LIFE EXPECTANCY statistics are a significant barometer of a society’s health. They’re an indicator — a signal — of how the population is weathering all kinds of difficulty, from wars to disease to disasters, natural and man-made. For decades, life expectancy in the United States has been rising, as in other developed nations, a positive sign. But the latest statistics from the Centers for Disease Control and Prevention are alarming. Life expectancy overall in the United States fell for the second time in three years in 2017, driven largely by a surge in drug overdoses and suicide.
The data shifts, while seemingly small, are unusual, a sustained decline in expected life span at birth not seen in the United States since the years of World War I and the 1918 flu pandemic. Robert Anderson, the chief of mortality statistics at the CDC, correctly observed: “The idea that a developed wealthy nation like ours has declining life expectancy just doesn’t seem right.” Something is wrong, and it is not a mystery. The United States is in the throes of a drug overdose crisis, while suicide rates are climbing — twin tragedies that, as CDC Director Robert Redfield put it, should be “a wakeup call that we are losing too many Americans, too early and too often, to conditions that are preventable.”
In 2017, the rate of drug overdose deaths in the United States was 9.6 percent higher than in 2016. There were 70,237 drug overdose deaths, or 21.7 per 100,000 people, compared with 6.1 in 1999. Especially worrisome, drug overdose deaths surged 16 percent from 2014 to 2017. The deaths are being driven by synthetic opioids, primarily fentanyl, sold on the street, often combined with heroin or cocaine, with or without the users’ knowledge.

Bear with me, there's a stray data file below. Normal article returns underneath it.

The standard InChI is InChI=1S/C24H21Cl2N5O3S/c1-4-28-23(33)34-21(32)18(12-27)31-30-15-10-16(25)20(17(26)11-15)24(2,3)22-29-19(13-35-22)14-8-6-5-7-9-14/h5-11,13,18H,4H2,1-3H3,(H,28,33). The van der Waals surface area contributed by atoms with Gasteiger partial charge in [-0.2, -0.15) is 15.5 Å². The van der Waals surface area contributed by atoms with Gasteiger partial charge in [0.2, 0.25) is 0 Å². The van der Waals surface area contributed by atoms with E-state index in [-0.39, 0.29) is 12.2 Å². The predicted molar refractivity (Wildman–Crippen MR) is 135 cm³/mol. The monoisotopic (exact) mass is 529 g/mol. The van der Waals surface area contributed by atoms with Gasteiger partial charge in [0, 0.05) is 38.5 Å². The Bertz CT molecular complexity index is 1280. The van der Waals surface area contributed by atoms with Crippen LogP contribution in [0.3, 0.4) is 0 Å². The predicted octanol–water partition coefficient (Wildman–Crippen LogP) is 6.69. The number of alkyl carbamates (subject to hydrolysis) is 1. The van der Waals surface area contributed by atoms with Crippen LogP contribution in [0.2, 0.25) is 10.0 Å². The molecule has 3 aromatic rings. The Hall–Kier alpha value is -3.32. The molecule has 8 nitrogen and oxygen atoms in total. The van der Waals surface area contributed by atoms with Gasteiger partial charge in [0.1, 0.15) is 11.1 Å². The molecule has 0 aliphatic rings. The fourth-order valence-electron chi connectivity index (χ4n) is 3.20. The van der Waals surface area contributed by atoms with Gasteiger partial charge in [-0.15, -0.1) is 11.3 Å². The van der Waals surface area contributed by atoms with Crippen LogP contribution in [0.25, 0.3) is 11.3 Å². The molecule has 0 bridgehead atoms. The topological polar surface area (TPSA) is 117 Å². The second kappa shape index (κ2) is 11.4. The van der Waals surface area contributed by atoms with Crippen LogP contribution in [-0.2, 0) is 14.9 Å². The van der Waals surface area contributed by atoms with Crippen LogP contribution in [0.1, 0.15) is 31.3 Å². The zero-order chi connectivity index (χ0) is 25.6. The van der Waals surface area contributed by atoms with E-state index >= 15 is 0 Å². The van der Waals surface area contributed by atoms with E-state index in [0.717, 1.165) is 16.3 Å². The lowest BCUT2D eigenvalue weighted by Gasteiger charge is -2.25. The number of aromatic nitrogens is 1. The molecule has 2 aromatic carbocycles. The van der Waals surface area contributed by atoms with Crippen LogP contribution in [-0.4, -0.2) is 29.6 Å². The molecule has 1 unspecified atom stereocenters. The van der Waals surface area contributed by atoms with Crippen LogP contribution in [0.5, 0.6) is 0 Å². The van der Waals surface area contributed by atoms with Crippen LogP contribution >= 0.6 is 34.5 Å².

Fentanyl is a synthetic opioid pain reliever 50 to 100 times more potent than morphine, and has legitimate uses in medicine, but most of the overdoses and deaths are coming from illegally manufactured fentanyl, sold for its heroin-like effects. Overdose deaths from synthetic opioids other than methadone skyrocketed 71 percent per year from 2013 to 2017, the CDC reports. A smidgen of good news was confirmed in the new data: The opioid prescription drug crisis seems to be responding to attempts to get it under control; the number of those deaths did not increase from 2016 to 2017.
President Trump and Congress have both expressed determination to address the opioid crisis, calling it a national emergency. But the picture described in the annual CDC report is of a nation that is failing to cope with a scourge in plain sight. Greater efforts must be made to get users fast, unimpeded access to drugs that can reverse overdoses and save lives, and to provide treatment to those who need it. The new data also shows that suicide rates in rural counties of the United States are now nearly double those in the most urban counties. There is absolutely no excuse for these dark corners of death and despair to exist in a nation as developed and wealthy as the United States.